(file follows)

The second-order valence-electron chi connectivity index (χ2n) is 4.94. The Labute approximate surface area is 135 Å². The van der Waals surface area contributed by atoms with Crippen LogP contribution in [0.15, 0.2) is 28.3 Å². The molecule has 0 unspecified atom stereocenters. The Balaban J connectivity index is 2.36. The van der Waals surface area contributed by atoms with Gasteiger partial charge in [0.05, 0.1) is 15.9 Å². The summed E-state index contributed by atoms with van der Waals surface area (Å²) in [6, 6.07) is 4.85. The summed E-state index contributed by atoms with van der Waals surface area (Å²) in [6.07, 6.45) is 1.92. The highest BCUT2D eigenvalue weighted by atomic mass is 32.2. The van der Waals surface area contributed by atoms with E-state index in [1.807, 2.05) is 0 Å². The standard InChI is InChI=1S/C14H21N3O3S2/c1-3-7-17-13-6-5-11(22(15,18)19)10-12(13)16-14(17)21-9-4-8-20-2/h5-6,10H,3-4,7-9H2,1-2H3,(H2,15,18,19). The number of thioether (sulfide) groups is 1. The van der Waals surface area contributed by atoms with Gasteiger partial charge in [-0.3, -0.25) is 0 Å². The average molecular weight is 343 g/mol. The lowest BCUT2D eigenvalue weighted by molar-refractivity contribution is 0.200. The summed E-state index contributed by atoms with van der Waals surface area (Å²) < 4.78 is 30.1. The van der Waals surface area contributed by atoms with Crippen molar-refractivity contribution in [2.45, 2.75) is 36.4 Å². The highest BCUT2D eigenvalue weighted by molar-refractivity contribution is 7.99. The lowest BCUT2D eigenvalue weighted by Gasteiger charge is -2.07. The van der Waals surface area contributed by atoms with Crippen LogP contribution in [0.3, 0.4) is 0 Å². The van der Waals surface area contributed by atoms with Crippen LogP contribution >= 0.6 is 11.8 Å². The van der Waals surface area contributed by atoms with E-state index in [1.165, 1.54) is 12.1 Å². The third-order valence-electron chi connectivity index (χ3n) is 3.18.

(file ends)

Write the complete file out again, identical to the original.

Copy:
The second-order valence-electron chi connectivity index (χ2n) is 4.94. The Labute approximate surface area is 135 Å². The van der Waals surface area contributed by atoms with Crippen LogP contribution in [0.15, 0.2) is 28.3 Å². The molecule has 0 unspecified atom stereocenters. The Balaban J connectivity index is 2.36. The van der Waals surface area contributed by atoms with Gasteiger partial charge in [0.05, 0.1) is 15.9 Å². The summed E-state index contributed by atoms with van der Waals surface area (Å²) in [6, 6.07) is 4.85. The summed E-state index contributed by atoms with van der Waals surface area (Å²) in [6.07, 6.45) is 1.92. The highest BCUT2D eigenvalue weighted by atomic mass is 32.2. The van der Waals surface area contributed by atoms with E-state index in [1.807, 2.05) is 0 Å². The standard InChI is InChI=1S/C14H21N3O3S2/c1-3-7-17-13-6-5-11(22(15,18)19)10-12(13)16-14(17)21-9-4-8-20-2/h5-6,10H,3-4,7-9H2,1-2H3,(H2,15,18,19). The number of thioether (sulfide) groups is 1. The van der Waals surface area contributed by atoms with Gasteiger partial charge in [-0.3, -0.25) is 0 Å². The average molecular weight is 343 g/mol. The lowest BCUT2D eigenvalue weighted by molar-refractivity contribution is 0.200. The summed E-state index contributed by atoms with van der Waals surface area (Å²) < 4.78 is 30.1. The van der Waals surface area contributed by atoms with Crippen molar-refractivity contribution in [2.45, 2.75) is 36.4 Å². The highest BCUT2D eigenvalue weighted by molar-refractivity contribution is 7.99. The lowest BCUT2D eigenvalue weighted by Gasteiger charge is -2.07. The van der Waals surface area contributed by atoms with Crippen LogP contribution in [0.3, 0.4) is 0 Å². The van der Waals surface area contributed by atoms with Crippen LogP contribution >= 0.6 is 11.8 Å². The van der Waals surface area contributed by atoms with E-state index in [1.165, 1.54) is 12.1 Å². The third-order valence-electron chi connectivity index (χ3n) is 3.18.